To me, the "bid" for the Olympic and Paralympic Games is one of the most interesting processes we have in all of sport (and major live events for that matter) and something every city hoping to attract large scale events of any kind, and any production company hoping to work with them can learn from. And... I'd argue in many ways should emulate (whether they are going after an Olympic bid or not).
Yes... we've seen and heard about the negative impact the games can have on the local economy. Yes... there's always rumors of corruption, etc. But... if you can look past that for a moment, this is a process where a city or region highlights there ability (or inability) and infrastructure to support a major world event. Where they lay out their venue planning, their transportation plans, their hospitality and emergency planning, their permiting, production capabilities, along with a showcase of how their city and country embodies the Olympic spirit.
LA2024 Renderings from LA2024.org Team
LET'S SET THE SCENE
I was so excited to put together this two part series on what has gone into one of the most publicized (in a good way) Olympic and Paralympic bids in the past several decades.
Getting an opportunity to peak behind the curtain of LA 2024 Bid process was incredible. This has been a multi year, multi million dollar effort with some of the best and brightest working under intense deadlines and uncertainty. I figure, if I we can't learn something invaluable from them, well... that's our problem. I mean... just figuring out how to consolidate and visualize how many venues a city like LA has is a huge process (which surprisingly not many cities have).
Map from LA2024 Bid Book: Click here to download the full book
Luckily for us, Danny Koblin (LA2024 Chief Bid Officer) and John Harper (LA2024 COO), were willing to take a few hours out of their 16 hour days to share their experience.
For this first interview with Danny, I was really excited to learn:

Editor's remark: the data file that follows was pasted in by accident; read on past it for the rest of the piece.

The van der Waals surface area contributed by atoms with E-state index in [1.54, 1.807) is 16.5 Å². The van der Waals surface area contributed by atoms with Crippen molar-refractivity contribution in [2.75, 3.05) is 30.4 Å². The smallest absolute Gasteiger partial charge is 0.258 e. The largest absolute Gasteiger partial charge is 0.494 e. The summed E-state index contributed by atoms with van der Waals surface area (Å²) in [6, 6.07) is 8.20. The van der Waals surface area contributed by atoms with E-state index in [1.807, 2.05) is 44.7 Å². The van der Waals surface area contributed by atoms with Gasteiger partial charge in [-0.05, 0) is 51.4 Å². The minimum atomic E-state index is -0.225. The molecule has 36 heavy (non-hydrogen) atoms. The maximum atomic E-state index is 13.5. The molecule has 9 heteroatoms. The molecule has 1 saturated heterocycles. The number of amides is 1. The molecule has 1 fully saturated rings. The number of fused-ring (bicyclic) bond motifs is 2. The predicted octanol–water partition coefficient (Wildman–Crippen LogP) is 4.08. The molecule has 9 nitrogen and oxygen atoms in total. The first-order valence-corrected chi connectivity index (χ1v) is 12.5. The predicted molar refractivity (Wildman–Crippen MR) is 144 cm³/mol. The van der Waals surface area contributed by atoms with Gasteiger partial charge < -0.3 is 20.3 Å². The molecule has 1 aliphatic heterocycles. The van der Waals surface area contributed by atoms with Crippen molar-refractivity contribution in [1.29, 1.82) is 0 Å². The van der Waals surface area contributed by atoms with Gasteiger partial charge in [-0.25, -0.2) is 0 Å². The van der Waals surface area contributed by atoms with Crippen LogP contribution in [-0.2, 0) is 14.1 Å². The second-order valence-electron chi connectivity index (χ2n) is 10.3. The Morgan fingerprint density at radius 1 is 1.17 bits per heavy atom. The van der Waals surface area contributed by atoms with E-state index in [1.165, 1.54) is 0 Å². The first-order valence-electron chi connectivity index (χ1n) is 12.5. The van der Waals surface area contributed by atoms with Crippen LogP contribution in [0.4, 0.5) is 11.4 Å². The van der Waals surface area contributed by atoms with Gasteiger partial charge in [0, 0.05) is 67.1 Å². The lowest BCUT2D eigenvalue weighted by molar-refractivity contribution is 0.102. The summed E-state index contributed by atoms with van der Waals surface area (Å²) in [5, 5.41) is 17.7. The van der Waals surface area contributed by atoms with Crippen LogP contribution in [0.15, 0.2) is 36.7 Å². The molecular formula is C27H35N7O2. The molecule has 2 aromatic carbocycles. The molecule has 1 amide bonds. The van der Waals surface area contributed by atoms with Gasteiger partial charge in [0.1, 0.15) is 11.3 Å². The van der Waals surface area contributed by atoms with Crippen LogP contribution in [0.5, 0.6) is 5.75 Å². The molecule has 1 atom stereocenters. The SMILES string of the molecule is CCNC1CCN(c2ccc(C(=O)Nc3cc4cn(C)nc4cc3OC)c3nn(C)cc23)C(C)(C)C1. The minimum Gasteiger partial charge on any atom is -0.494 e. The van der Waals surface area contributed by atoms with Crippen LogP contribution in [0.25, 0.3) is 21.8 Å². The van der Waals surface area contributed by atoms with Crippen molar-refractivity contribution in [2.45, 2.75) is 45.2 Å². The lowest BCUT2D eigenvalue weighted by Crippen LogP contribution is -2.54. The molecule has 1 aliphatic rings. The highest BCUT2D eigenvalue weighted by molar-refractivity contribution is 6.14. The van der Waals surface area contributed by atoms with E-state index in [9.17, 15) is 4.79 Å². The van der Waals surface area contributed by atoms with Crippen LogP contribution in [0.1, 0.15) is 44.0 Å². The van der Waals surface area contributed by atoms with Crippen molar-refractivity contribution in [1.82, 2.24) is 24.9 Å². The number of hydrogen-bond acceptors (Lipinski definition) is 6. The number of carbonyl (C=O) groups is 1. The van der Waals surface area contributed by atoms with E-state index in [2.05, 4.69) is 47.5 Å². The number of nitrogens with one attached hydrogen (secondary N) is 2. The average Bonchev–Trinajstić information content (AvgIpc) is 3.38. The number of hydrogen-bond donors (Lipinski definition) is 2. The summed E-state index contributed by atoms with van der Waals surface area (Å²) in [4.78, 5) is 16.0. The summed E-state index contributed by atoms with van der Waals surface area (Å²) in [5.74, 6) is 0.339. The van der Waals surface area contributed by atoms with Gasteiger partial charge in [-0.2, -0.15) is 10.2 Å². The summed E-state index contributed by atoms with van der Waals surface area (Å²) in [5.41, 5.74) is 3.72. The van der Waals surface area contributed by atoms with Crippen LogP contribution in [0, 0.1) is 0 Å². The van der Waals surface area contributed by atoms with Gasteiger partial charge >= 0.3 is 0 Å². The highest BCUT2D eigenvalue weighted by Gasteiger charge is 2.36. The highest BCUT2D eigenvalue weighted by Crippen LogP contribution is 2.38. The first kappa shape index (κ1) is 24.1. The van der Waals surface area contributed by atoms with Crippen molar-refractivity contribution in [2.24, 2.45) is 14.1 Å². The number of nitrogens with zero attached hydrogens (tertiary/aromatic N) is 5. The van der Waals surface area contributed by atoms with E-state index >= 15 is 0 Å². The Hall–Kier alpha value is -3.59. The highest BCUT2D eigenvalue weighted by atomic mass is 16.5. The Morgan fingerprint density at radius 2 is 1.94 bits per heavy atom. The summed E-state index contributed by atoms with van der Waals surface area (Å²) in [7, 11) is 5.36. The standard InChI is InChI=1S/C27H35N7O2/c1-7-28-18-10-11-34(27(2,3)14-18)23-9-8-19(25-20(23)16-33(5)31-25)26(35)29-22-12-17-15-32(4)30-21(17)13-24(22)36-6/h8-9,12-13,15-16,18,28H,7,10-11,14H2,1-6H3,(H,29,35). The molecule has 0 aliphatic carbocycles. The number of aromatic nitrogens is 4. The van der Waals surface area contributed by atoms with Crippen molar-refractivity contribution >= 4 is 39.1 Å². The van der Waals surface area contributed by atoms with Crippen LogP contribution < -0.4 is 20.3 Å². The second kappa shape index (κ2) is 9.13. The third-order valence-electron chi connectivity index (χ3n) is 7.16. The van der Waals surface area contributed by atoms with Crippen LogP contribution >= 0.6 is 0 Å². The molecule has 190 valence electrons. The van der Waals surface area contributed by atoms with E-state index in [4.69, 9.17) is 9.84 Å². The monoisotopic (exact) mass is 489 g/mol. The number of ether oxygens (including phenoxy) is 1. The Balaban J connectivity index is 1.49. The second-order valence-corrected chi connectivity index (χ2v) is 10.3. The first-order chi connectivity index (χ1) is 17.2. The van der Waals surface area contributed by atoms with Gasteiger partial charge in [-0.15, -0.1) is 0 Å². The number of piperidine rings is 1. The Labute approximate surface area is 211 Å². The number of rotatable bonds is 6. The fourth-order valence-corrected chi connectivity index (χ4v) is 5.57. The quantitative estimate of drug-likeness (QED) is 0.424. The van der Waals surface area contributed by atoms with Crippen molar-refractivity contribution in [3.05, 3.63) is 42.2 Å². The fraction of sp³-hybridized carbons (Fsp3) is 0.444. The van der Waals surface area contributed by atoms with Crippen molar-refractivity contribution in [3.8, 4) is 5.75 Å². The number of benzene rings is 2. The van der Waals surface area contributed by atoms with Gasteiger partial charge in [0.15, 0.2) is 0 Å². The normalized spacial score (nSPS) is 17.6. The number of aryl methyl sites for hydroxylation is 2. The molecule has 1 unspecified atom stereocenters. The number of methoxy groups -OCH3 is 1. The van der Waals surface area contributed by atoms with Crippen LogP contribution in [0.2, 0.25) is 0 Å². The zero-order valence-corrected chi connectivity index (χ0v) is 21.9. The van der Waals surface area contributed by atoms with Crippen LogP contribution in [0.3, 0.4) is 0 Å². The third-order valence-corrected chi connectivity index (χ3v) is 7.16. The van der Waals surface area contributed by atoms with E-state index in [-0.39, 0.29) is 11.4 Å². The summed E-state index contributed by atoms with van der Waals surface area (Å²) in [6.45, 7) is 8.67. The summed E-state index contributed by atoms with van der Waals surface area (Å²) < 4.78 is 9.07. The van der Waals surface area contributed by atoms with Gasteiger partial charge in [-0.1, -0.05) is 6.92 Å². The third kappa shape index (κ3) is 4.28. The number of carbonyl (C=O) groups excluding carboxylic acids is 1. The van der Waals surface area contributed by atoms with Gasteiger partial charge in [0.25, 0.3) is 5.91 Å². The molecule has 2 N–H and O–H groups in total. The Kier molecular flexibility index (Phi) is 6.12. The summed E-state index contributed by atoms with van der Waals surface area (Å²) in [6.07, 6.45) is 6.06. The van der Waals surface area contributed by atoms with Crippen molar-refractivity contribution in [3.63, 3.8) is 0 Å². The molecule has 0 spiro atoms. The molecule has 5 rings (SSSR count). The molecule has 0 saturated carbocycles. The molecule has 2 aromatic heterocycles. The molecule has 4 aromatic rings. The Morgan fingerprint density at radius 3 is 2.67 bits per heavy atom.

- What other cities and producers can learn from the process.
- What the main responsibilities of Chief Bid Officer is.
- What are the core components of a successful bid.
- How the bid process (whether you win or lose) can help a city long-term.
- His Career Advice and more.
The LA2024 Bid Packaged up and ready for delivery
You ready to do this, Danny.
Yep. Let's do it.
Where did you grow up?
I grew up on the west side of Los Angeles.
So are you a Dodgers fan?
Oh yeah. I am a die-hard Dodgers fan! Die, more than anything.
What was 15-year-old Danny like?
Pretty shy. Very into sports, I played a ton of baseball, tennis and golf. I had a lot of friends, close friends, but I really enjoyed hanging out with my family and my parents. I spent a lot of time with my mom and dad and especially with my dad. We'd play golf and tennis and go to games together.
At that age what was hanging on your wall?
Let’s see, at 15.... I had a cool poster of an exhibit from Cooperstown. I also had the Bo Jackson poster “Bo Knows”, where he was in 6 or 7 different uniforms. So Bo Knows: Baseball, Football, Hockey, Basketball, etc.
I remember it well.
I also had a big poster of Jackie Robinson that read "Champion" across the top...and a sheet of the Jackie Robinson stamps that were framed right next to it. I still have the poster and stamps today...one of my very most prized possessions.
You mean this one:
That's the one!
If we were at the at the Dodger Stadium, watching a game and your buddies had a couple ballpark beers, how would they describe you now?
Somebody who always has a great attitude about things, who always thinks that there's a silver lining in everything. They would say that I'm just a really nice guy. I got teased a lot for being too nice. Sometimes I'd be called Nice Guy Danny.
If you could compete against one Olympian, who would it be and why?
Gosh, I would have to go with Carl Lewis. I mean, Carl Lewis is the best. I saw him compete in 1984. I also saw him compete in 1996. So I believe I saw him win his first gold medal in the long jump and his last gold medal in the long jump.
Also... my life has a couple of interesting twists with Carl Lewis. I went to go work for NBC News at the Olympic Games in Atlanta. I had interned for NBC News for a couple of different summers and I got assigned to Tom Brokaw. Tom Brokaw, I was basically his driver, his runner.
Carl Lewis won his gold medal after the 1996 games in the long jump, I went and took Tom to pick up Carl at his hotel and then they went and did an interview in the Olympic Park and Carl was probably the most famous or popular person in Atlanta at that time. He never made it back to our car. Later that day as Tom and I were driving around, we kept hearing a beep in the car. We didn't know what it was, and this was after the bomb had exploded in Olympic Park. He said, "Figure out what that beep is. I'm concerned." I'm a 22-year-old kid. I'm like, "Shit, I don't know. I don't know what the beep is. I don't want to get blown up in this car." Everyone was on edge.
What it turned out to be was in the back seat underneath the driver or the passenger side seat was this Nike mesh bag. Inside this Nike mesh bag were pagers, Carl Lewis' pagers that were going off, but also in this bag was Carl Lewis' gold medal.
Young Danny (right) and Tom Brokaw (left) celebrating gold.